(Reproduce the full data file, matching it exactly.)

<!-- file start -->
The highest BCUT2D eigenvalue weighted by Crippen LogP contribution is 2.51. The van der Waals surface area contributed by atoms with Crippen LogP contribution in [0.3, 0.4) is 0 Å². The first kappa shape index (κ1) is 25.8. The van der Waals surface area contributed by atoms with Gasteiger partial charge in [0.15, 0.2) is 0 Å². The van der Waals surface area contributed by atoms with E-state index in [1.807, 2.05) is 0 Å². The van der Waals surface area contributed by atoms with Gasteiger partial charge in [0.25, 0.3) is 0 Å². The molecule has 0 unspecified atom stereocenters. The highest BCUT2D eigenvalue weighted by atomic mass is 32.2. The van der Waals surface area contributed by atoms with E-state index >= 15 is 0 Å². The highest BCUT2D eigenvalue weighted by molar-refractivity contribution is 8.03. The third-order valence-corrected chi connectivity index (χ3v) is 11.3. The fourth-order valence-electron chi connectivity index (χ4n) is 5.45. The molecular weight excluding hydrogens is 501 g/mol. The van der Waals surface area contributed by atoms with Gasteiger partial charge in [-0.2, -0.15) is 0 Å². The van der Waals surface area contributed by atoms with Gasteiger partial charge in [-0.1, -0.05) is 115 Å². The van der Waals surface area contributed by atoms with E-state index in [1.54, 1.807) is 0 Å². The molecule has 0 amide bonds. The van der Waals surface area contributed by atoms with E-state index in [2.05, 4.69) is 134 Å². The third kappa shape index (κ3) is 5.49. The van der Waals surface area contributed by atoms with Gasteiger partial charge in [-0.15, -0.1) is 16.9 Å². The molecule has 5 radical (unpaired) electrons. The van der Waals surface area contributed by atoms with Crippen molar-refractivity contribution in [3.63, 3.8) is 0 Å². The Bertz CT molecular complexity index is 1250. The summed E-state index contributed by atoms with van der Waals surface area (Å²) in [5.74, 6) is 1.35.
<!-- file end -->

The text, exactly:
The highest BCUT2D eigenvalue weighted by Crippen LogP contribution is 2.51. The van der Waals surface area contributed by atoms with Crippen LogP contribution in [0.3, 0.4) is 0 Å². The first kappa shape index (κ1) is 25.8. The van der Waals surface area contributed by atoms with Gasteiger partial charge in [0.15, 0.2) is 0 Å². The van der Waals surface area contributed by atoms with E-state index in [1.807, 2.05) is 0 Å². The van der Waals surface area contributed by atoms with Gasteiger partial charge in [0.25, 0.3) is 0 Å². The molecule has 0 unspecified atom stereocenters. The highest BCUT2D eigenvalue weighted by atomic mass is 32.2. The van der Waals surface area contributed by atoms with E-state index >= 15 is 0 Å². The highest BCUT2D eigenvalue weighted by molar-refractivity contribution is 8.03. The third-order valence-corrected chi connectivity index (χ3v) is 11.3. The fourth-order valence-electron chi connectivity index (χ4n) is 5.45. The molecular weight excluding hydrogens is 501 g/mol. The van der Waals surface area contributed by atoms with Gasteiger partial charge in [-0.2, -0.15) is 0 Å². The van der Waals surface area contributed by atoms with Gasteiger partial charge in [-0.1, -0.05) is 115 Å². The van der Waals surface area contributed by atoms with E-state index in [1.54, 1.807) is 0 Å². The molecule has 0 amide bonds. The van der Waals surface area contributed by atoms with E-state index in [2.05, 4.69) is 134 Å². The third kappa shape index (κ3) is 5.49. The van der Waals surface area contributed by atoms with Gasteiger partial charge in [-0.15, -0.1) is 16.9 Å². The molecule has 5 radical (unpaired) electrons. The van der Waals surface area contributed by atoms with Crippen molar-refractivity contribution in [3.63, 3.8) is 0 Å². The Bertz CT molecular complexity index is 1250. The summed E-state index contributed by atoms with van der Waals surface area (Å²) in [5.74, 6) is 1.35.